Category Archives: RE

Easter story

Robins have been exploring God’s response to human suffering in RE today and have been retelling the Easter story.
They also watched a Lego version of the story too.

They are all looking forward to sharing the story in their class assembly tomorrow!

Being merciful and forgiving

Today, Robins have been learning about being merciful and forgiving. Mrs Parry asked the class if they would like to share a time when they had ever broken anything. She told the class about accidentally dropping one of her mother-in-law’s favourite bowls whilst drying up. The class shared some examples together.

They discussed some things that are broken cannot be mended, but it is often possible to mend things that we have broken. If we care for our environment, it is a very good idea to try to mend things rather than always throwing them away and then buying new things. We talked about how these items could be repaired.

– a hole in the toe of my socks? (needle and thread)
– a ripped page in a book? (sellotape)
– a handle that has come off a mug? (superglue
– a puncture in my bike tyre? (puncture kit)
– a cut finger? (sticking plaster)

Mrs Parry asked the children how to repair a broken relationship and explained how Peter, Jesus’ friend had asked him for help. The children heard the parable that Jesus told Peter, called the unforgiving servant and considered forgiveness as a way of mending broken friendships.

Robins visit Sikh temple

As part of Year 4’s RE Sikhism topic, they visited the Sikh temple in Smethwick. They were shown around and were explained the basics of Sikhism. Robins were allowed to take part and observe the prayers in the prayer hall. After, they were taken to the langer hall (kitchen) to have free food (langer) – they all enjoyed chips and beans, some even tried the Indian food being served.

Sikh Amrit ceremony

During today’s RE lesson, Robins learnt more information about what happens at the Sikh Amrit ceremony.

During the ceremony, hymns are recited from the Sikh scripture, prayers are said, and the principles of Sikhism are reminded.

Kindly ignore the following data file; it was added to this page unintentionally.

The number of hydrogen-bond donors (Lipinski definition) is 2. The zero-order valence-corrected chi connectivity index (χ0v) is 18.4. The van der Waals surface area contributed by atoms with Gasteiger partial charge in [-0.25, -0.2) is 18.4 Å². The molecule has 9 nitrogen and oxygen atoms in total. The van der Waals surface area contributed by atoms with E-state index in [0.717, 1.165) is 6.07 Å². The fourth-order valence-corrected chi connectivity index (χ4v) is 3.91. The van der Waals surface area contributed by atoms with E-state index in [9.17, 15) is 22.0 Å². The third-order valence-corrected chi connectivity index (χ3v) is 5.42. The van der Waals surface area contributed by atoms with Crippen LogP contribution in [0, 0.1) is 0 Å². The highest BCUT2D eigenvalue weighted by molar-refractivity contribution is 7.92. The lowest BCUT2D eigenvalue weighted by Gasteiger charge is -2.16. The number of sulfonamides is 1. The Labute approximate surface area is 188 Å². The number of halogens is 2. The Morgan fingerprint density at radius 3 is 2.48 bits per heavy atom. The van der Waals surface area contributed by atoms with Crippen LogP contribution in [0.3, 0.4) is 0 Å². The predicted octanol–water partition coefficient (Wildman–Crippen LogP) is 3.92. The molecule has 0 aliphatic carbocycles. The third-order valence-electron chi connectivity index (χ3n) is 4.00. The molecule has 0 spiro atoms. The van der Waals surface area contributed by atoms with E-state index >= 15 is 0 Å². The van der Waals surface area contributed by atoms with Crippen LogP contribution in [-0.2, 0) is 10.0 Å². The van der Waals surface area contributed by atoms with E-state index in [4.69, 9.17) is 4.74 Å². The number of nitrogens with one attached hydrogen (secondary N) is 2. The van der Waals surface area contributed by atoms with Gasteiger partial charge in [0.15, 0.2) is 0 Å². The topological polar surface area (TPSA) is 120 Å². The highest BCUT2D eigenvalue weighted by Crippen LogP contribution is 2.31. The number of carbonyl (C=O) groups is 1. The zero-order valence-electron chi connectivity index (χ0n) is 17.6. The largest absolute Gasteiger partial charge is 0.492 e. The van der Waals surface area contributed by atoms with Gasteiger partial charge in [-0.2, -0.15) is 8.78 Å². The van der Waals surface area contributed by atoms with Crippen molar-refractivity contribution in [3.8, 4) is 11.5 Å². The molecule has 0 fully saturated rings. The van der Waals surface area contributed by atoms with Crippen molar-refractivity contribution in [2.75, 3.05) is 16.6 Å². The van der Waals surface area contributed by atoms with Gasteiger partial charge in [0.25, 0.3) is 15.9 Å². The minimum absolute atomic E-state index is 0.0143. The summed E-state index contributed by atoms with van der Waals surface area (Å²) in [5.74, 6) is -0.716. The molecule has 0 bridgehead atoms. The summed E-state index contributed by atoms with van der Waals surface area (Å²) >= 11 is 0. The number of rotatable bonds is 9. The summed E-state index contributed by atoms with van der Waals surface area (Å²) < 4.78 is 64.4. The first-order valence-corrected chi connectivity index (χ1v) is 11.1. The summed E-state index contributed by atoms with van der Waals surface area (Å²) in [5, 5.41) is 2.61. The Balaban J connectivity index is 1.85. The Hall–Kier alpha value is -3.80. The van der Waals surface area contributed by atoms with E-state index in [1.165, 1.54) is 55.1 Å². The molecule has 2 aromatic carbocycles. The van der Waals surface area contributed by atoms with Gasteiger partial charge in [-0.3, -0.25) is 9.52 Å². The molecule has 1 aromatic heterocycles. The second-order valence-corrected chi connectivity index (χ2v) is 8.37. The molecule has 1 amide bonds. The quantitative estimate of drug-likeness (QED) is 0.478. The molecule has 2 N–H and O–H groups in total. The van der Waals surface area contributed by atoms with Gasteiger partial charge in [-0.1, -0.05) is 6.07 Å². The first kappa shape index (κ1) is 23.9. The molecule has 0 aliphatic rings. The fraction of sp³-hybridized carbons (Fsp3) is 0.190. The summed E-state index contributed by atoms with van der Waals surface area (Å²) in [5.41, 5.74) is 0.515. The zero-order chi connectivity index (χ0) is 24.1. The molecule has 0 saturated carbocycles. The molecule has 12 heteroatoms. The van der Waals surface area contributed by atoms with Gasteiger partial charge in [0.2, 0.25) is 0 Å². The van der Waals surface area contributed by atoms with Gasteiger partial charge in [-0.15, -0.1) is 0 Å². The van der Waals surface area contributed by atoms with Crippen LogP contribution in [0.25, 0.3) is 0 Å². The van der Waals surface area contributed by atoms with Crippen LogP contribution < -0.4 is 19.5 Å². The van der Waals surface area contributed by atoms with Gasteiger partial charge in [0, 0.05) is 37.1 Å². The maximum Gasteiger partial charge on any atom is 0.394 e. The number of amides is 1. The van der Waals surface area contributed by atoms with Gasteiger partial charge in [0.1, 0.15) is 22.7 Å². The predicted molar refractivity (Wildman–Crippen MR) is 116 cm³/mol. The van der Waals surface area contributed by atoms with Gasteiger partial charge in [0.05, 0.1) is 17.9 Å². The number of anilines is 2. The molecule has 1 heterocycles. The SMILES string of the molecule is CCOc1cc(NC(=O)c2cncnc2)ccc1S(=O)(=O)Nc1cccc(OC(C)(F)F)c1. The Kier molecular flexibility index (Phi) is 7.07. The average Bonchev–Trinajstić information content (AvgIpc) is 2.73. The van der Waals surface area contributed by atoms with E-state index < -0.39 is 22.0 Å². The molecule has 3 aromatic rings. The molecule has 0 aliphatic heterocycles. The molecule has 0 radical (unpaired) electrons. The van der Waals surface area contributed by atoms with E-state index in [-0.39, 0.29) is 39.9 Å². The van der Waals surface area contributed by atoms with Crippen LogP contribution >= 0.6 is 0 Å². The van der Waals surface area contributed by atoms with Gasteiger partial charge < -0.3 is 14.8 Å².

Here’s a short video of the Amrit ceremony.

Sikhs and belonging

Today Robins have been learning how Sikhs show that they belong. The class watched a flim clip about the Amrit festival and learnt about the Baisakhi festival. They recapped on the five Ks of Sikhism which most of the children could remember from Year 3. What fantastic memories – Mrs Parry and Miss Lucas were very impressed!

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The Robins watched this clip –click here.

Jamie remembered the sword (Kirpan)
Sophie remembered the head wear (Kesh)
Millie remembered the hair comb (Kangha)
Nila remembered the bangle (Kara)
Callum remembered the underwear (Kachera)

Belonging and appearance

In RE Robins thought about how they knew they belonged and what they did to show it, to understand how belonging can be shown by outward appearance.

After lots of discussion, they made a class list of ideas and then individually, drew a picture of themselves and labelled what they wore to show how they belonged. Robins went on to consider how following rules, conducting the right behaviour and being responsible all linked in to belonging, – when you are part of a group you are representing it.

Besides school, children belonged to gymnastics clubs, dance clubs, karate, boxing, Brownies, Cubs and the Young Voices choir.

Belonging